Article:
Mega Sharehoster: Security researchers actually decrypt protected data

Security researchers from ETH (Swiss Federal Institute of Technology) in Zurich have discovered errors in the end-to-end encryption of the Mega stock hoster. By exploiting the vulnerabilities, the operator or attacker could, under certain conditions, view encrypted files.

In reality, end-to-end encryption should ensure that only the rightful owner can decrypt his files. Neither can the operator read the plaintext via its infrastructure, and even attackers are blocked, if the necessary cryptographic operations are implemented correctly.

On one website, security researchers claim that this is not the case with Mega. The bug lies in a problematic cryptographic implementation. In a statement, Mega claims that it has at least partially solved the problem. More patches will follow. There have been no such attacks so far.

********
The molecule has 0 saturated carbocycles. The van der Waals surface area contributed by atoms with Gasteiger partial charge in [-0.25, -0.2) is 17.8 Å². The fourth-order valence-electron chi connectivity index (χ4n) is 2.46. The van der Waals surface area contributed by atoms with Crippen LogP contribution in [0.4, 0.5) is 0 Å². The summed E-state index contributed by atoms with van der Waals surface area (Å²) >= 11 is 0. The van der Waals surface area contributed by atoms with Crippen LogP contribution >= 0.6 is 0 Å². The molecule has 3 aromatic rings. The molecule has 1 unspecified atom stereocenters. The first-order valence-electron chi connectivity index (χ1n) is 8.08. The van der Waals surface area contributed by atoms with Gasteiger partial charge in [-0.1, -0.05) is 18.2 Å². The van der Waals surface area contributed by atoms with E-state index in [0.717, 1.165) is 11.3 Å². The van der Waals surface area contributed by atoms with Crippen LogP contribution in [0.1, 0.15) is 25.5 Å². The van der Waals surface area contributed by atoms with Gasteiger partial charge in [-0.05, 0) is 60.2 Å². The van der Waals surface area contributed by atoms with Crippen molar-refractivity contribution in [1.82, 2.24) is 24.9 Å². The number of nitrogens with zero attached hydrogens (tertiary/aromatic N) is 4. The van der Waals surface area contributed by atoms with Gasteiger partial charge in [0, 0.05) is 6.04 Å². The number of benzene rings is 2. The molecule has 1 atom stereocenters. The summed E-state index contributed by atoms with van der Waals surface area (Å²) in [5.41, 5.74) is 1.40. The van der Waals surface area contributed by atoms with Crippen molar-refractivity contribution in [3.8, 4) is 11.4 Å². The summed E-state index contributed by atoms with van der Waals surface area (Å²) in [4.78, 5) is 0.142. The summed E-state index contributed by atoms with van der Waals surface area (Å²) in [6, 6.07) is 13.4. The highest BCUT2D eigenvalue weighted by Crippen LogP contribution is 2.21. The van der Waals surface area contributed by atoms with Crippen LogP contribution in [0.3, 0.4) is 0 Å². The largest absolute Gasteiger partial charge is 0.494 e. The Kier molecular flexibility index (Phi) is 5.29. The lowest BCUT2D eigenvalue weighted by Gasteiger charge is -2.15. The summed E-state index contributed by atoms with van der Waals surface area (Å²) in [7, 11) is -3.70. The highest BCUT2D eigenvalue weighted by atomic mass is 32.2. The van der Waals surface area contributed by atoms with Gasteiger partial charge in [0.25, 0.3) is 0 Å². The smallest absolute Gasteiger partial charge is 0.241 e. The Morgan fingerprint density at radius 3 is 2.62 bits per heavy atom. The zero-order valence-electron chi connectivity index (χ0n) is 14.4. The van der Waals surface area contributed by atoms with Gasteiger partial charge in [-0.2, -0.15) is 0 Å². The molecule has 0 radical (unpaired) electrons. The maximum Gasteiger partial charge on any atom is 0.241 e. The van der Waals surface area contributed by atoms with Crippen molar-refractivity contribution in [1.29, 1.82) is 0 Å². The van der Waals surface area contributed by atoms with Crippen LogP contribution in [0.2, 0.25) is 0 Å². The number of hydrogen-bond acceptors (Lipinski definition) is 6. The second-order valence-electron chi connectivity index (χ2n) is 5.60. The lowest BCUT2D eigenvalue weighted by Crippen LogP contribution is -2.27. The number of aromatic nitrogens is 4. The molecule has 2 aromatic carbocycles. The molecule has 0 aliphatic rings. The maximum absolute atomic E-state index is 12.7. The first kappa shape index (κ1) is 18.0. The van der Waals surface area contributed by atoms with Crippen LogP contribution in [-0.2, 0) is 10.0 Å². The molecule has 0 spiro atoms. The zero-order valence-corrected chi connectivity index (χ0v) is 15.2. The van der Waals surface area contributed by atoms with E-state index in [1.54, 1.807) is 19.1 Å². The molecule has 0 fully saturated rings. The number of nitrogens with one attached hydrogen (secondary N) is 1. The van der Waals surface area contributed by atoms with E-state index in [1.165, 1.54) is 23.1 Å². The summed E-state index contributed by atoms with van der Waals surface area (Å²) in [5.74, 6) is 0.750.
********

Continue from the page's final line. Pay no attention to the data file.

Security researchers confirm that, for example, access to the private key is no longer possible using their method. According to them, however, suboptimal implementation remains, and the further attacks they have outlined could come through other avenues.

The mega-client derives the authentication and encryption keys from the user’s password. Among other things, the encryption key encrypts other keys, such as for the chat function and file access. To ensure access from multiple devices, the private key is encrypted on the mega servers.

Since the keys have no integrity protection, the security researchers said they intervened in a manipulative way. This allowed them to draw conclusions about prime numbers when exchanging session ID data. After 512 password login attempts, they were able to rebuild the private key bit by bit using an RSA key recovery attack.

In order to do this, however, you need to provide access to the mega server infrastructure. The operator could theoretically decrypt files or attackers in a man-in-the-middle location.

The operator or attacker could then access the information in the clear. It is also conceivable that attackers could manipulate files stored by users or even foist files infected with malicious code to victims who pass authenticity checks. In their detailed report, security researchers explain other attacks and outline possible attack scenarios.

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